ID the Future Intelligent Design, Evolution, and Science Podcast

reductionist philosophy

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Gary Habermas on the Scientific Evidence for Near-Death Experiences

Is there strong scientific evidence for near-death experiences? On this ID The Future, host Andrew McDiarmid speaks with Dr. Gary Habermas about his chapter evaluating the evidence for near-death cases in the new book Minding the Brain: Models of the Mind, Information, and Empirical Science. As Dr. Habermas explains, most near-death accounts contain both objective and subjective elements. Personal testimony about other realms can't be independently corroborated, but objective evidence rooted in this world can be confirmed and evaluated. "I can't verify heavenly discussions or heavenly sites," says Habermas, "so the kind of NDE data I'm talking about virtually always occur on this earth in normal kinds of situations, like parking lots or in your home two miles away. That's where the evidence comes from." Dr. Habermas relays several examples of near-death cases with strong evidential support. He also lays out five different lines of verifiable phenomena. Tune in to learn more about the scientific case for this intriguing phenomenon. Read More ›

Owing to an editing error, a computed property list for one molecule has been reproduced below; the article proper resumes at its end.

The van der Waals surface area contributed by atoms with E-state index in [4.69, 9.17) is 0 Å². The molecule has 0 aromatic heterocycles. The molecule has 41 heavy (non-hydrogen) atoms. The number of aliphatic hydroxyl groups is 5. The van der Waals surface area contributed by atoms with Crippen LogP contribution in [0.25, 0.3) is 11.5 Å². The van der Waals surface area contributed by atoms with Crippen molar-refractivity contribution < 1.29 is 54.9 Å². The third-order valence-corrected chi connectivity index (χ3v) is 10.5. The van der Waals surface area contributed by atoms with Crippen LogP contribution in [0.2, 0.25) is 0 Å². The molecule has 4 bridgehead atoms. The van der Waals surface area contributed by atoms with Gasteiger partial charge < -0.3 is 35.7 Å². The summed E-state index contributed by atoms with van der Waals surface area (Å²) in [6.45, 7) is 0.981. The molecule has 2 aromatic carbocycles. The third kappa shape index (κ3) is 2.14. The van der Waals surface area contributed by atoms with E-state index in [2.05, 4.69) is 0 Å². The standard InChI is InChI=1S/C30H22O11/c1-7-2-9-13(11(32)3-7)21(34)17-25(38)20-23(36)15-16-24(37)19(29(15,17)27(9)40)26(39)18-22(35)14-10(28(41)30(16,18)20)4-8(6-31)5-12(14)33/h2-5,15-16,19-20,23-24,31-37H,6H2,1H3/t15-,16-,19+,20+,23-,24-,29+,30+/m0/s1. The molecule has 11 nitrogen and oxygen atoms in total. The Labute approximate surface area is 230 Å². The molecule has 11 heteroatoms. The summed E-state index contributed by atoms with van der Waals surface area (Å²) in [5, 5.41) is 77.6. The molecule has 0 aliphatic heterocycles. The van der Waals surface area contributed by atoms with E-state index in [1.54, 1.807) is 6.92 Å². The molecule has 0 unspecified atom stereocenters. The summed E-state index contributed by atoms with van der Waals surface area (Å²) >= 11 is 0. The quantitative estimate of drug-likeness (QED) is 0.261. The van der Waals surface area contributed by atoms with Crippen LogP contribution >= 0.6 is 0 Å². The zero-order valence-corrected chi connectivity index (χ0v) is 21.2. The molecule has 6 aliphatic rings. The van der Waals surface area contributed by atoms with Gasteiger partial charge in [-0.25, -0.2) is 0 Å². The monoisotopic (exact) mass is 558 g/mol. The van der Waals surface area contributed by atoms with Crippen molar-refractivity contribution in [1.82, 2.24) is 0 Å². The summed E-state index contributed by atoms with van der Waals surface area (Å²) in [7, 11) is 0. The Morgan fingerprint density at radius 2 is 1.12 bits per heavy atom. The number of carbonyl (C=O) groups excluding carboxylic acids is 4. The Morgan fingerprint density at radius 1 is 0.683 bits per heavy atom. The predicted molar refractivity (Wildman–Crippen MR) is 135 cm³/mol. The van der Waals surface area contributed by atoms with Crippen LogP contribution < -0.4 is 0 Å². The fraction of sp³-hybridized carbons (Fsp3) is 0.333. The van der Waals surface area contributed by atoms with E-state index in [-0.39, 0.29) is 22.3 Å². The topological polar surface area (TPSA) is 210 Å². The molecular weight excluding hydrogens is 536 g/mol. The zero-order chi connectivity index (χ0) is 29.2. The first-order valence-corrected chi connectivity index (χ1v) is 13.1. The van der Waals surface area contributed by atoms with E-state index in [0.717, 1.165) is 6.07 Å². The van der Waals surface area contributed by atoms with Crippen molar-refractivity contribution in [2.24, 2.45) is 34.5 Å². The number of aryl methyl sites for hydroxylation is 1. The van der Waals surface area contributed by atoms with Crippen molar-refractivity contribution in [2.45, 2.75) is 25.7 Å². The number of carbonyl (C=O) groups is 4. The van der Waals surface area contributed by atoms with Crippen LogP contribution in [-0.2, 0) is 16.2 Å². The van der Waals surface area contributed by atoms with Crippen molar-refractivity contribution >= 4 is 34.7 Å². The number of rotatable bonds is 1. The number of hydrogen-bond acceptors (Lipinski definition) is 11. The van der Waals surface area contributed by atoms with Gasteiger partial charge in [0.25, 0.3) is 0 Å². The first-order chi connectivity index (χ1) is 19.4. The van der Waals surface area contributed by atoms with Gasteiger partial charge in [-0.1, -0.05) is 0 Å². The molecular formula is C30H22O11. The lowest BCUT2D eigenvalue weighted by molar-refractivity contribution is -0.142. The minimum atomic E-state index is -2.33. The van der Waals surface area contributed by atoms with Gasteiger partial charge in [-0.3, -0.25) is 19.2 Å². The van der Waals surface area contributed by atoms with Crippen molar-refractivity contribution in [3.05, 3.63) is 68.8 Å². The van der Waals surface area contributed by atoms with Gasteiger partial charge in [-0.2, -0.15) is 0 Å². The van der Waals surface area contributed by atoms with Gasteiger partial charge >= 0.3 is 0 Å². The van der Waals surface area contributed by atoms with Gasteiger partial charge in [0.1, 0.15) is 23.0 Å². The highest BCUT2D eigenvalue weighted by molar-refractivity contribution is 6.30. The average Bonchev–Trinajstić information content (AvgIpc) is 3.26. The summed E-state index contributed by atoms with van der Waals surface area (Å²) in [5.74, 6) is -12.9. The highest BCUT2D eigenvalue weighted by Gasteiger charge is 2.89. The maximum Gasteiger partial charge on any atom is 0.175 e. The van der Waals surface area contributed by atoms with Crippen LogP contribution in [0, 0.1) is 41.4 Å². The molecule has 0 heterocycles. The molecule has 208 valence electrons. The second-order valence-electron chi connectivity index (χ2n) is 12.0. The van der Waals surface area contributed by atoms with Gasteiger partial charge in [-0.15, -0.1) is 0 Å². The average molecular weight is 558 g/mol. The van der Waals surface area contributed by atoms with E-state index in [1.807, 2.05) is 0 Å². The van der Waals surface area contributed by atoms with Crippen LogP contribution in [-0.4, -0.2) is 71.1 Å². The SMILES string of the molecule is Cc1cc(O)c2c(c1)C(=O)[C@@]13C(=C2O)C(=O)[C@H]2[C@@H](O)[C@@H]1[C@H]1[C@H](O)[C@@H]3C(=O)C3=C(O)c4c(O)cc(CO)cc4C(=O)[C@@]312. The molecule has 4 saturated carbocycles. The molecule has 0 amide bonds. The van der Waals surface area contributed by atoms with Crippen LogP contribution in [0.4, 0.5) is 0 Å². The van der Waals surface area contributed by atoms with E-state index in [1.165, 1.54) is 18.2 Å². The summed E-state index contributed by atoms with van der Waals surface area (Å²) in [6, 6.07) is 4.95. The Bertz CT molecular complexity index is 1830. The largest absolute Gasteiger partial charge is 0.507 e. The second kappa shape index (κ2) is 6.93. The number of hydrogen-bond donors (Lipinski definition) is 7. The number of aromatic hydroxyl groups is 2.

How to Destroy Love with Darwinism

On today’s ID the Future, host Andrew McDiarmid presents an Evolution News essay, “How to Destroy Love with Darwinism.” Altruism as defined by evolutionists means “behavior by an animal that may be to its disadvantage but that benefits others of its kind.” It’s not an easy fit with Darwinism, since Darwinian evolution is all about passing your favored genes onto your offspring. How can a creature do that if she gives her life for another, particularly when it’s not even her own children, and before she has produced any offspring? Such individuals fail to pass on their own genes — a seeming conundrum for Darwinism. Evolutionists have made some progress (they think) explaining such things with theories of group selection or kin selection. But those explanations face some fresh challenges and don’t even begin to explain self-sacrificial acts done for non-kin, a behavior we see among humans. From a design perspective, though, such behaviors are not baffling, for they are not genetically determined acts, as if humans are only wet robots governed by genes. They are acts of true self-sacrificial love, done freely and made possible because reality is more than matter and energy, and humans are more than just DNA survival machines.